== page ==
I know in my pond there was a specific event that made all the PK shrimp come out of hiding and be easy to spot in the shallows for a day or two. I believe they all were reacting to a specific nerve irritant at the same time. If I could reproduce the conditions and not 'irritate' them enough to kill them, it might be a way to collect larger quantities. Unfortunately, I can't grow enough vegetation to support them in my pond. Time for a forage pond smile

Jeff - collection was pretty simple: They owned several hatchery ponds and simply pulled the seine around the edges. I think their PK pond had gams [they sold these also] and that was it. Hard work, sometimes they had to break ice to make November deliveries, but Nebraskans don't mind. I've broken ice to seine...don't miss those times.


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Re: Grass Shrimp
teehjaeh57 #520175 04/30/20 06:27 AM
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Originally Posted by teehjaeh57
Chad I think PK could make it [aside from your DO issues] - we have no issues in NE and our water gets just as cold as yours, our season is just shorter. One variable might be your pond being devoid of macrophytes for longer periods so they may be more vulnerable to predation than they are here - but I don't think the cold itself would impact their survival. I think scuds could also be great in your pond. Dr Dave Willis told me once that Devil's Lake is supported entirely by scuds - no smelt, shad, alewife or other forage fish present. That really blew my mind considering the quantity and size of the YP, SMB, WE, NP etc. that exist in that fishery - but you know, Dr. Willis was a great teacher and related lots of those cool facts to us.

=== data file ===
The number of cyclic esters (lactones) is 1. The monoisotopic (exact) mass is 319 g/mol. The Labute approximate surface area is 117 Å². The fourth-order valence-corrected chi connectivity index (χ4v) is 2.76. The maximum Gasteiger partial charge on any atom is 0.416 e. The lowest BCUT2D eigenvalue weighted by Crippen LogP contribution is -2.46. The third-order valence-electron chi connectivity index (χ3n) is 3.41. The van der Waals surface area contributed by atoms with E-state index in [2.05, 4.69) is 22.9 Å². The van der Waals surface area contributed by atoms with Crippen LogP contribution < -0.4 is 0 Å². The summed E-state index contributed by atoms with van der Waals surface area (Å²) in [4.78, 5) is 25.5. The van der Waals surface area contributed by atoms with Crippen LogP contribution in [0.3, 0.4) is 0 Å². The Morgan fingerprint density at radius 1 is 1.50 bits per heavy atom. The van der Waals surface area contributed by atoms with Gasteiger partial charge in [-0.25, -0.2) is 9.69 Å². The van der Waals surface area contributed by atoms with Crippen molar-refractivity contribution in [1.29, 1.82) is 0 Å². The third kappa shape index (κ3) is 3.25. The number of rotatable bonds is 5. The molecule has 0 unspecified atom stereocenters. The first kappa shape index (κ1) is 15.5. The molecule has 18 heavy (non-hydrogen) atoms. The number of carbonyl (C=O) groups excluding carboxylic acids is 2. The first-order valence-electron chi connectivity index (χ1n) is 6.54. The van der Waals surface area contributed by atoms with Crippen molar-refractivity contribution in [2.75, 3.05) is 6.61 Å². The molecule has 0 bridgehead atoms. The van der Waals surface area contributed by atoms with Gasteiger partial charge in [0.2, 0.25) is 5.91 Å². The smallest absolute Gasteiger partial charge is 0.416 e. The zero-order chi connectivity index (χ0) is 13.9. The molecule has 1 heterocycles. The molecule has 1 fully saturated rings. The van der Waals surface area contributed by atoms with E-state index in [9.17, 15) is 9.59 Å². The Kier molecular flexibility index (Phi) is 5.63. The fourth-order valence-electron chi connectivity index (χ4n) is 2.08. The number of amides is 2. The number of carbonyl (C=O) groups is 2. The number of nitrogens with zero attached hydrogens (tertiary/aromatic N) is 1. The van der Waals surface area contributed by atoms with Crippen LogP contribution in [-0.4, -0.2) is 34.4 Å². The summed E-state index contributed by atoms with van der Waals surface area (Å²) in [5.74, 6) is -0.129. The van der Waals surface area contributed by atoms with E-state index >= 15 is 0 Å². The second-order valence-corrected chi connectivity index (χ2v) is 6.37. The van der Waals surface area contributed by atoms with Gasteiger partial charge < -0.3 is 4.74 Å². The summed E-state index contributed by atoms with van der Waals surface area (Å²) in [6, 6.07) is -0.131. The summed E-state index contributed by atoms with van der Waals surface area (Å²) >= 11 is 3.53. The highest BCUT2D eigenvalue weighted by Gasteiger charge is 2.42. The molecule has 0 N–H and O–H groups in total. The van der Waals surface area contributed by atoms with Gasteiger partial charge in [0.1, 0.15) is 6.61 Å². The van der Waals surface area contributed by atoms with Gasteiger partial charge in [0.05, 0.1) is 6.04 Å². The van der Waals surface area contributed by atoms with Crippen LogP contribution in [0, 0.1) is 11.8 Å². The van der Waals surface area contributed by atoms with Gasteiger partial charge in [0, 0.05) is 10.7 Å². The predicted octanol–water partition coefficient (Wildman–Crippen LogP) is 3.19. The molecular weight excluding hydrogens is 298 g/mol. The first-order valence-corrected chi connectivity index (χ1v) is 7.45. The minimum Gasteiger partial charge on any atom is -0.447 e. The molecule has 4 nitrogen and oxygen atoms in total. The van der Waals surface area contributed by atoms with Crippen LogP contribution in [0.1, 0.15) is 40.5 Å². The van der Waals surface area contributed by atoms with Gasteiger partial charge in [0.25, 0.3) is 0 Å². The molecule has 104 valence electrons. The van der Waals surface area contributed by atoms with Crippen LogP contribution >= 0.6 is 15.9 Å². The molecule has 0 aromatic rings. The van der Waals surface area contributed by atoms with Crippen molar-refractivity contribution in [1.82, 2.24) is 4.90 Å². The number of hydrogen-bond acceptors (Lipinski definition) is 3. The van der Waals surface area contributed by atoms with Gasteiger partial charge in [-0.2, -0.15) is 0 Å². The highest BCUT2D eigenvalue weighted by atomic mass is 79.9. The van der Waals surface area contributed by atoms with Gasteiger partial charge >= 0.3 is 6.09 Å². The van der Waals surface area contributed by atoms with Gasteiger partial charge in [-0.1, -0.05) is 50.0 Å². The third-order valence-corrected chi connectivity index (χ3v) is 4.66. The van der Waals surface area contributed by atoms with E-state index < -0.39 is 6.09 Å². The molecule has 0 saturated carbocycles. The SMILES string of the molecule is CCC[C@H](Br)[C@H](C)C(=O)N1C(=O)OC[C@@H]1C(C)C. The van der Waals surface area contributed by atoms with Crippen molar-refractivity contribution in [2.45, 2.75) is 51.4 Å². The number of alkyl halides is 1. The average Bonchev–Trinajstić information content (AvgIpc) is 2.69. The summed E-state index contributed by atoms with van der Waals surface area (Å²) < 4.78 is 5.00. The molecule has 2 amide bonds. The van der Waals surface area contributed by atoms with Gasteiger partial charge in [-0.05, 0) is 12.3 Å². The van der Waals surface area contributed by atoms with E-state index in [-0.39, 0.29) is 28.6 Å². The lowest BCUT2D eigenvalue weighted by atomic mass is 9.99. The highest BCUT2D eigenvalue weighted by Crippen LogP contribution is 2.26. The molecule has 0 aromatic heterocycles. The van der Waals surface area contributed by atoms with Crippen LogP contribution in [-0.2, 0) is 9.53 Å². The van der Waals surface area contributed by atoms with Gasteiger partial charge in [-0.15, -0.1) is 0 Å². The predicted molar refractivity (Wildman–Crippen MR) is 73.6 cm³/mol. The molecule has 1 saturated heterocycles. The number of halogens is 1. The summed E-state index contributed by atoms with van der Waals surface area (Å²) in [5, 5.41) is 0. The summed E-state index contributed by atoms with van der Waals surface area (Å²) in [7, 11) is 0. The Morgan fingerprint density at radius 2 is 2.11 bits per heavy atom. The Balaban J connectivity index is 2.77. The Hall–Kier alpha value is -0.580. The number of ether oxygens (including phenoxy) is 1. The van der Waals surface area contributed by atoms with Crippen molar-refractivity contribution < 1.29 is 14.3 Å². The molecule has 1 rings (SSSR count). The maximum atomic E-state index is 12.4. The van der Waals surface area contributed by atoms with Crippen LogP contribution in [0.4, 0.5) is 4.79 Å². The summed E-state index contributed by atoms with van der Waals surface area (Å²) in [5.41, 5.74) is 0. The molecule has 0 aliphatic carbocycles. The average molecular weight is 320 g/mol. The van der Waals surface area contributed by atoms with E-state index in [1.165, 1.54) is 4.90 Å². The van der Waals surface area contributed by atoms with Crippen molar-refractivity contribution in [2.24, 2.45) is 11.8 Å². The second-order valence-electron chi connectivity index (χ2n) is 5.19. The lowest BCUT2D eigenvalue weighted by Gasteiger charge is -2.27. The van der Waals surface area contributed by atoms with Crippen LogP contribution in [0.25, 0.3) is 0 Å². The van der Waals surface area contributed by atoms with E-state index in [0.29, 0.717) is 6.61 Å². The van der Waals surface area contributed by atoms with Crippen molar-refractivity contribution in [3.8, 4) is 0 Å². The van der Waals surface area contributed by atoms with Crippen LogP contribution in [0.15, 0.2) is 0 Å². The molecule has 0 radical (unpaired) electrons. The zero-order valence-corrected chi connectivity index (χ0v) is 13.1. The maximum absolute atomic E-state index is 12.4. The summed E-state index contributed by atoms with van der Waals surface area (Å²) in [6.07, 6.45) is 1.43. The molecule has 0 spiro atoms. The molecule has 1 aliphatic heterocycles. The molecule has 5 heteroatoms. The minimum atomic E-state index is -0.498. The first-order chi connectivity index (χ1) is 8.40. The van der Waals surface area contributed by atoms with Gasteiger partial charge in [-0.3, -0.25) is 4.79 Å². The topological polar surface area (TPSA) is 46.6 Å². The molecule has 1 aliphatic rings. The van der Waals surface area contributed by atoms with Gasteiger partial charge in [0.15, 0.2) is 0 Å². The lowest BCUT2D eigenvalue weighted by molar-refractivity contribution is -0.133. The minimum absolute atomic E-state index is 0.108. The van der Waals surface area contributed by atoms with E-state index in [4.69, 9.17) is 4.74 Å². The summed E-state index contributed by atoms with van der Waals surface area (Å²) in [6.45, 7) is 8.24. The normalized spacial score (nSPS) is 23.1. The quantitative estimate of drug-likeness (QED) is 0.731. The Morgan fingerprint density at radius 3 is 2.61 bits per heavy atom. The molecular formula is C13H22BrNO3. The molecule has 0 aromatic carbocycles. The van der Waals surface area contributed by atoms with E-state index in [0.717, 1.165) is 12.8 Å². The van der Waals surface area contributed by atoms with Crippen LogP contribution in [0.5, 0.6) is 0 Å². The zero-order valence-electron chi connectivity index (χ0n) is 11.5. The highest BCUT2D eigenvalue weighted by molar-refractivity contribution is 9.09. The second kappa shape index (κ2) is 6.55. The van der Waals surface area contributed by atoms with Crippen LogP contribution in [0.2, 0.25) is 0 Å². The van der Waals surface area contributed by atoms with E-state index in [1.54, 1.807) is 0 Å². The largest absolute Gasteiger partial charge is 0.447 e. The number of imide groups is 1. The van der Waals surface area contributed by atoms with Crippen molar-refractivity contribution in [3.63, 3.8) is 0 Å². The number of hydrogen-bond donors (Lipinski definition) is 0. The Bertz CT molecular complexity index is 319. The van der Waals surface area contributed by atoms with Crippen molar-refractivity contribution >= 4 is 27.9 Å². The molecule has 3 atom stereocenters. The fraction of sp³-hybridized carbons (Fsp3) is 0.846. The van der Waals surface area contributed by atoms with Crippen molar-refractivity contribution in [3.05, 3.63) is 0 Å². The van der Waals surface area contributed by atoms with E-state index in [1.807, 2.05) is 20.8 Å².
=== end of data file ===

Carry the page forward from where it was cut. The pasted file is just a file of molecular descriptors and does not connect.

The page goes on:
So...I think it would be worth trying both scuds and PK Shrimp. If you drive through NE this year let me know a few weeks in advance and I'll do my damnedest to collect some for you on your way out West.

Scuds are pretty much ubiquitous in high mountain lakes and streams. I would be very surprised if his lake didn't have them.

It still remains unclear to me whether PK shrimp would thrive there. The growing season is shorter and the water temps don't get as high. The conditions favor scuds and that is why I think they are already there. The introduction of PK shrimp in this biome constitutes an experiment that isn't founded on the best reasons.

Many good intentions have played out through the past with many, many examples of unintended consequences. There seems to be two outcomes with most introductions of species in non-native habitats. Either the introduction falls flat on its face and fails in which case the hypothesis driving the introduction is falsified. Or the introduction succeeds beyond all expectations and consequences develop that are not desired nor beneficial to the community of organisms ... in which case the hypothesis is falsified. There are few cases, if any, where the full cascading outcome was foreseeable and predictable (although perhaps failure to thrive may have been predictable in some cases).

There is a curiosity that I most certainly have about this experiment. I would like to know its outcome and I have nothing to lose in watching it play out. For all the reasons I have mentioned, I wouldn't recommend it but its a choice that ultimately falls on the owner.


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Re: Grass Shrimp
teehjaeh57 #520180 04/30/20 08:34 AM
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Originally Posted by teehjaeh57